The Red Wheelbarrow Meaning

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It’s a mystery that so much can be said in a mere sixteen words. In William Carlos Williams’ “The Red Wheelbarrow,” the reader discovers a scene offers a tremendous amount of imagery and meaning in the minimal four stanzas. The reader may be initially confused at the meaning of the poem, since there is hardly anything to grasp on, but with effective dissection of the poem, the reader can discover the underlying beauty of this powerful poem. The author of this poem artfully uses odd breaks in rhythm, surprising imagers, and a not-easily-seen theme to build a highly effective and beautiful poem.

The slightly odd break in the stanzas grasps the reader's’ attention and draws them into the meaning of the poem. The first line reads, “so much depends,” with a break and then on the next line “upon.” This is slightly unsettling to the reader who is used to nicely rhythmic and smooth sentences, so this irregular break in a poetic stanza further draws the reader into the poem. Even though he only uses four words, these short four words provide just the right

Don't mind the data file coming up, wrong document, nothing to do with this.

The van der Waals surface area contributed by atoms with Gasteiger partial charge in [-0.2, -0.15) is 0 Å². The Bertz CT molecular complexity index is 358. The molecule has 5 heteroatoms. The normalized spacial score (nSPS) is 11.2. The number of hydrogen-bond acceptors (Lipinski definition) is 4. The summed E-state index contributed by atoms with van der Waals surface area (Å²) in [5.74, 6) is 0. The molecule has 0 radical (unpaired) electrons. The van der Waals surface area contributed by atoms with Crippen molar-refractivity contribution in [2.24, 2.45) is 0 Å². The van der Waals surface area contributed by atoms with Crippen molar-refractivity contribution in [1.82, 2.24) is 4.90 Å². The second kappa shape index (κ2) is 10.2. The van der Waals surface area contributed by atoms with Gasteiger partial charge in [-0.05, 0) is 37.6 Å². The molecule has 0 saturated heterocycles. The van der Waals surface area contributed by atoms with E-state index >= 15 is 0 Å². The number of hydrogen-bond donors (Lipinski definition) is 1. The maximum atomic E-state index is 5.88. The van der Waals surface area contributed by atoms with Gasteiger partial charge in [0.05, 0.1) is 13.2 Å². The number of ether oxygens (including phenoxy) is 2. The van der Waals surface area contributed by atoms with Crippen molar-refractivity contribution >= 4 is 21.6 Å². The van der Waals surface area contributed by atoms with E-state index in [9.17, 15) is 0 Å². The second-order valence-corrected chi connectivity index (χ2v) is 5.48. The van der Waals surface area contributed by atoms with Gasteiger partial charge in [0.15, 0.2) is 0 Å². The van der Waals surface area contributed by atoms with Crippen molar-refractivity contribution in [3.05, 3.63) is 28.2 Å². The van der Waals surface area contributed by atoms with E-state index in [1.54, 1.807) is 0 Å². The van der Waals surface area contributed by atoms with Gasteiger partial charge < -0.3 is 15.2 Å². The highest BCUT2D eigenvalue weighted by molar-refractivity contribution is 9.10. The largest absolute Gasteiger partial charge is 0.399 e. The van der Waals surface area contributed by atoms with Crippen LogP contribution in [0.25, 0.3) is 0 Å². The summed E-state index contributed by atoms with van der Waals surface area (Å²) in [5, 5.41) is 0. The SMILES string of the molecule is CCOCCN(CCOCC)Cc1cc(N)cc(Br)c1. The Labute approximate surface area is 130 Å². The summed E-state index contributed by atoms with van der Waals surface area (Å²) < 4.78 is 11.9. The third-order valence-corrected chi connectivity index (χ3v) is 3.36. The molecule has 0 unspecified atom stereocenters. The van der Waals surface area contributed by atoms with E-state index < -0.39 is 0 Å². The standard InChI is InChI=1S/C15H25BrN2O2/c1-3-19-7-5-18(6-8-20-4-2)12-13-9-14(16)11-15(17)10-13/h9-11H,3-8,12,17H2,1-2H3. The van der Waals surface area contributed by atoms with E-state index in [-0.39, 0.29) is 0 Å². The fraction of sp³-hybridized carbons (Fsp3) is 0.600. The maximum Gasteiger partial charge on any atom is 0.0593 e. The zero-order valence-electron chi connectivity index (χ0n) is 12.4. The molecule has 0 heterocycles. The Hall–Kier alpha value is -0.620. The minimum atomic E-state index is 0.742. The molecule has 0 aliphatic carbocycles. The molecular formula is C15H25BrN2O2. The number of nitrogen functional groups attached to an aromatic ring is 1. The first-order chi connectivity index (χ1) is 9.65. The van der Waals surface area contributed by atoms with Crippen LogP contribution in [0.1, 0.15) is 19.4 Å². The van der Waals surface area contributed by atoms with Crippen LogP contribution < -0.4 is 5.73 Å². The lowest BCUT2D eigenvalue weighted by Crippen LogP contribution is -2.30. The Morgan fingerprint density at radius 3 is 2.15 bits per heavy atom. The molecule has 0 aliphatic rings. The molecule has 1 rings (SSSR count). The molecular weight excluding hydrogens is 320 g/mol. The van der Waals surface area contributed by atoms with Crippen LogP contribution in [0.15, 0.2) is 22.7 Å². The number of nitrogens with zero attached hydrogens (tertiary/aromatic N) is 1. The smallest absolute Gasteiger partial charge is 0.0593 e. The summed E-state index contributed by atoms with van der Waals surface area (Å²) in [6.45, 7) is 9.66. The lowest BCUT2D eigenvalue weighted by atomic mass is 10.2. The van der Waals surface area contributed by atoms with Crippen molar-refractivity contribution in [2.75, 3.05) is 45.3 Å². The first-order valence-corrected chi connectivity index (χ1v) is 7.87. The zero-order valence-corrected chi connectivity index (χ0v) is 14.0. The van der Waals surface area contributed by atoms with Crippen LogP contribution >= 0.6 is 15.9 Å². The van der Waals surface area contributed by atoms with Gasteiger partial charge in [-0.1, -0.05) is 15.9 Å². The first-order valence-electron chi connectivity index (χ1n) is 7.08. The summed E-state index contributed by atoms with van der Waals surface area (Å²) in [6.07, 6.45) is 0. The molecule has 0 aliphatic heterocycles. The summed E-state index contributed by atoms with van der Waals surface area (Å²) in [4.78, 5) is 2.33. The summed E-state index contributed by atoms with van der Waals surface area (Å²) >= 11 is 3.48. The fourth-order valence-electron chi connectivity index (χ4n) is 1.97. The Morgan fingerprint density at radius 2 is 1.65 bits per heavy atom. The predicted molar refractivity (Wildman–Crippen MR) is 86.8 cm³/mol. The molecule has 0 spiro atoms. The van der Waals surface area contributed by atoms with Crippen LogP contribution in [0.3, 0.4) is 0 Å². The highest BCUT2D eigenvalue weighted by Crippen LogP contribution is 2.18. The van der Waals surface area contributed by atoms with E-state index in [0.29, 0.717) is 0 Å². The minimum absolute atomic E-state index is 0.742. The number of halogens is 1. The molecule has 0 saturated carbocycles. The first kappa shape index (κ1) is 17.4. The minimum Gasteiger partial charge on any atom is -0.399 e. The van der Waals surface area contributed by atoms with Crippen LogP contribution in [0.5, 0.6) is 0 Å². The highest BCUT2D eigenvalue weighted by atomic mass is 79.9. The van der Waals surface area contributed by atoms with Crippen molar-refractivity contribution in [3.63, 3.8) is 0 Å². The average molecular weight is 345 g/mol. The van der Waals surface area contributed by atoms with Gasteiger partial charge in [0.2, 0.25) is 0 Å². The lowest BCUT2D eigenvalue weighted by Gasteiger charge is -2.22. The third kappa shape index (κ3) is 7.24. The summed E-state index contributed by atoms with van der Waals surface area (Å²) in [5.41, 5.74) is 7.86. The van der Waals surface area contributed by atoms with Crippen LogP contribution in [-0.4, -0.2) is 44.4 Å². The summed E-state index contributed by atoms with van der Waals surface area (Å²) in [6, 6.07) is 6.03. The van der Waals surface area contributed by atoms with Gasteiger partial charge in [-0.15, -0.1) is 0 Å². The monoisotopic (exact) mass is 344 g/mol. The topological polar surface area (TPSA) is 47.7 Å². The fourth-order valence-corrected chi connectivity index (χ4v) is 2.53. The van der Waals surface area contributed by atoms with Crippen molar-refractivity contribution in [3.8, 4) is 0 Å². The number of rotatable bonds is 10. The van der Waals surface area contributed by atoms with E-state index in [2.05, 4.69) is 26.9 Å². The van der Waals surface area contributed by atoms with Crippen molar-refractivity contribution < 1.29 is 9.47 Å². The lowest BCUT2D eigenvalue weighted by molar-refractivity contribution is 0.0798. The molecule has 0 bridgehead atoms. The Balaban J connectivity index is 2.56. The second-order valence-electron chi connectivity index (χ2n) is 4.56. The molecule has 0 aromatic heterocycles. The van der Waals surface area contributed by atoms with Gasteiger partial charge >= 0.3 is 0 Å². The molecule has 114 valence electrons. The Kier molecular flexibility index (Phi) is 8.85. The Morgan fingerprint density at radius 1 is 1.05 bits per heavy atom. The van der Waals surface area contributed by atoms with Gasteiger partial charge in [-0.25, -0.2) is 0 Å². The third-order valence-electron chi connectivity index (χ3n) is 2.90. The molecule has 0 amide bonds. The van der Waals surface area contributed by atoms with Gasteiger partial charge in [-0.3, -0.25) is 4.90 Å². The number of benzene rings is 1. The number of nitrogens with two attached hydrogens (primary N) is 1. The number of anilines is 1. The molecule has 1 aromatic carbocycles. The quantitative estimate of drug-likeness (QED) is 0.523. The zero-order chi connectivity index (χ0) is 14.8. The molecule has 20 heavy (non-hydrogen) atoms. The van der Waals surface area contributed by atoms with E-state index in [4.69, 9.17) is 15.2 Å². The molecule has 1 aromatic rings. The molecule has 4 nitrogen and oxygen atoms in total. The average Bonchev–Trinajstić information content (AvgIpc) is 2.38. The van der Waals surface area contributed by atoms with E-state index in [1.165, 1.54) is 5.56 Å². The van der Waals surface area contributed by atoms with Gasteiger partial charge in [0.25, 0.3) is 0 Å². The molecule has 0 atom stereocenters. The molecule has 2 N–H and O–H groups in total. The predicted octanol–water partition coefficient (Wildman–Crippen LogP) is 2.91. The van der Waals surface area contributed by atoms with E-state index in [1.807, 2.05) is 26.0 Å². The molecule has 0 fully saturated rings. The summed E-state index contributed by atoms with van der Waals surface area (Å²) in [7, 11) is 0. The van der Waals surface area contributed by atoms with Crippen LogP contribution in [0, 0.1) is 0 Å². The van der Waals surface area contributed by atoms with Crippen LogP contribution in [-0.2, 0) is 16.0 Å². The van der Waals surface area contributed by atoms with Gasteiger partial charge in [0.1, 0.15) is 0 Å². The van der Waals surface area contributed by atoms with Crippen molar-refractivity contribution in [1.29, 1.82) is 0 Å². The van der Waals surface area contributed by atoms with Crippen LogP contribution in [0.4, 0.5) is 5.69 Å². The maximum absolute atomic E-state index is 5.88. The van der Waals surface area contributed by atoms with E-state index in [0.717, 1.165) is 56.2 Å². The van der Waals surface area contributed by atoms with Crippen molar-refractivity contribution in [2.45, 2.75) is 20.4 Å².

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Therefore, Williams uses his words powerfully to draw the imagery together in this poem. In the third stanza, the poem reads, “glazed with rain/ water.” Though he is simply talking about the red wheelbarrow, these words imply that the wheelbarrow is not an old, rusty wheelbarrow, but rather a shiny one where the water is reflecting off of it. The image of the wheelbarrow being “glazed” is infinitely more powerful for the reader than just saying the wheelbarrow was “covered” in water or the wheelbarrow “had water on it.” It’s incredible how Williams can use just those few words -- only four, to be exact -- to create such a vibrant image. Additionally, the word “glazed” provides a deeper meaning that this is a moment frozen in time. Pretty soon, the water will disappear and the moment will be lost, but for now, the reader must enjoy the beautifully poignant
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